May 4 - The killing of al Qaeda leader Osama bin Laden has given a huge boost politically to U.S. President Barack Obama. Jon Decker reports.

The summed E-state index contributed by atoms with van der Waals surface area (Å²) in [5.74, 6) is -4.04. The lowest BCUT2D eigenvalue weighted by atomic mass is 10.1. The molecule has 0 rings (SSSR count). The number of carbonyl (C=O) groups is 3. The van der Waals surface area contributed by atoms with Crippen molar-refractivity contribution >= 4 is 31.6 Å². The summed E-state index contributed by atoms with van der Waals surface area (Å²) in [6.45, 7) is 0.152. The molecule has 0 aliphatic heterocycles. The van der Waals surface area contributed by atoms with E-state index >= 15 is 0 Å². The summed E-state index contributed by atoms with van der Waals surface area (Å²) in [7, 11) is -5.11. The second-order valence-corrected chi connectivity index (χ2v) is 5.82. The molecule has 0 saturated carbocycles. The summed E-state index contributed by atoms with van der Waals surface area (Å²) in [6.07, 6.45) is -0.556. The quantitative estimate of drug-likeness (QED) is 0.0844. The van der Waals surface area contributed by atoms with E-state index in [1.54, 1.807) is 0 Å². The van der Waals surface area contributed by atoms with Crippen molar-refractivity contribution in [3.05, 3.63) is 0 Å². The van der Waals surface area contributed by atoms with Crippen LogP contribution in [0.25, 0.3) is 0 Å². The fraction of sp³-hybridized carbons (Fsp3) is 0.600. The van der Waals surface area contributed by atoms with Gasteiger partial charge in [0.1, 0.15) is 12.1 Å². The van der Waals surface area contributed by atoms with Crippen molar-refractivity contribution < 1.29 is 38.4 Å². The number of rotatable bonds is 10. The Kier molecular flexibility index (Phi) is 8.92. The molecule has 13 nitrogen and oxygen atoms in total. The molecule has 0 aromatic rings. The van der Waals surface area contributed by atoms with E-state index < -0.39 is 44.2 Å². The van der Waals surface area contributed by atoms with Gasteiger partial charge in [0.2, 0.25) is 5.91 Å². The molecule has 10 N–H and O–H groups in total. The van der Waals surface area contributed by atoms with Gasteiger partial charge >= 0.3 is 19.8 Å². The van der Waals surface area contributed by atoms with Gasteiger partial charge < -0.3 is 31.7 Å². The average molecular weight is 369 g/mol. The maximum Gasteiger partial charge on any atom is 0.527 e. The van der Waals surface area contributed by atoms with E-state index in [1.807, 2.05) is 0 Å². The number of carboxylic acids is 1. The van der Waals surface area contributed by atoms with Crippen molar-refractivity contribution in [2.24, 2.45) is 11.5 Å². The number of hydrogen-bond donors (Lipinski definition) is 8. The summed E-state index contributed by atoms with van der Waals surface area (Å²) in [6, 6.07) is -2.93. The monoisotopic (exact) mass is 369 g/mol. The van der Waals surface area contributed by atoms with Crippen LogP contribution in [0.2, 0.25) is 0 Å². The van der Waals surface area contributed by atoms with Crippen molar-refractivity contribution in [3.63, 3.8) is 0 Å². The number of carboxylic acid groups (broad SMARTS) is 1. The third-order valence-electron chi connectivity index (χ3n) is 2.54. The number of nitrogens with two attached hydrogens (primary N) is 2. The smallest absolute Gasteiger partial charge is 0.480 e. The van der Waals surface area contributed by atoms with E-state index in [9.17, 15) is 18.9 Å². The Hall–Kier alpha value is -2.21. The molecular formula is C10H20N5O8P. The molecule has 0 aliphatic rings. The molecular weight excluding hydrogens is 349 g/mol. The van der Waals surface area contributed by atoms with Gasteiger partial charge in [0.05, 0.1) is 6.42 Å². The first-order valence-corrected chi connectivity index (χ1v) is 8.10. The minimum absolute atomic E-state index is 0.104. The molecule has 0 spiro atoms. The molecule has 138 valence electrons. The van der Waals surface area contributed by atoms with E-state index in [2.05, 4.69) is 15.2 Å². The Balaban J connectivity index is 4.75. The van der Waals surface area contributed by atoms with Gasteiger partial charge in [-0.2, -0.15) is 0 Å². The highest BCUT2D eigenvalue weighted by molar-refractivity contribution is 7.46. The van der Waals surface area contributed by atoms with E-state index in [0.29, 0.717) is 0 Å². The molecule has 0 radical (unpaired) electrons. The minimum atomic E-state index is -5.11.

The killing of al Qaeda leader Osama bin Laden has given a huge boost politically to U.S. President Barack Obama. A new Reuters/Ipsos poll shows that about four in 10 Americans say their opinion of Obama improved after he ordered Monday's successful U.S. military operation in Pakistan to kill bin Laden, the mastermind of the September 11th attacks. On the streets of New York City, many people gave the President credit for the mission to get bin Laden. (SOUNDBITE) (English) NEW YORK RESIDENT PHIL WIENER SAYING: "I think it's great that justice was finally met and I think that he did a great job. He's the one that finally stepped up to the plate and got it done and this should help him for sure in his reelection." (SOUNDBITE) (English) NEW YORK RESIDENT KEN DOLAN SAYING: "I think it will go up in the short term. You know, obviously in a few months, obviously you've got some economic issues to deal with and that will probably be the next step and the next hurdle to get over. But in the short term, I think it will go up, yes." That view was echoed by Brian Darling, a political analyst at the conservative Heritage Foundation. (SOUNDBITE) (English) BRIAN DARLING, RESEARCH FELLOW, HERITAGE FOUNDATION, SAYING: "This issue of the killing of Osama bin Laden very much helps the president politically in the short term. But in the long-term, what the American people are gonna be more concerned about are gas prices, commodity prices, food prices and jobs." For now though, the praise of the President is bi-partisan. U.S. House Speaker John Boehner. (SOUNDBITE) (English) U.S. SPEAKER OF THE HOUSE JOHN BOEHNER SAYING: "I also want to commend President Obama and President Bush for all their efforts to bring Osama bin Laden to justice." The bi-partisanship may be fleeting, however, according to pollsters. While it's common for presidents to see their poll numbers shoot up after major military or foreign policy successes, it's less typical for presidents to sustain those high ratings. Jon Decker, Reuters.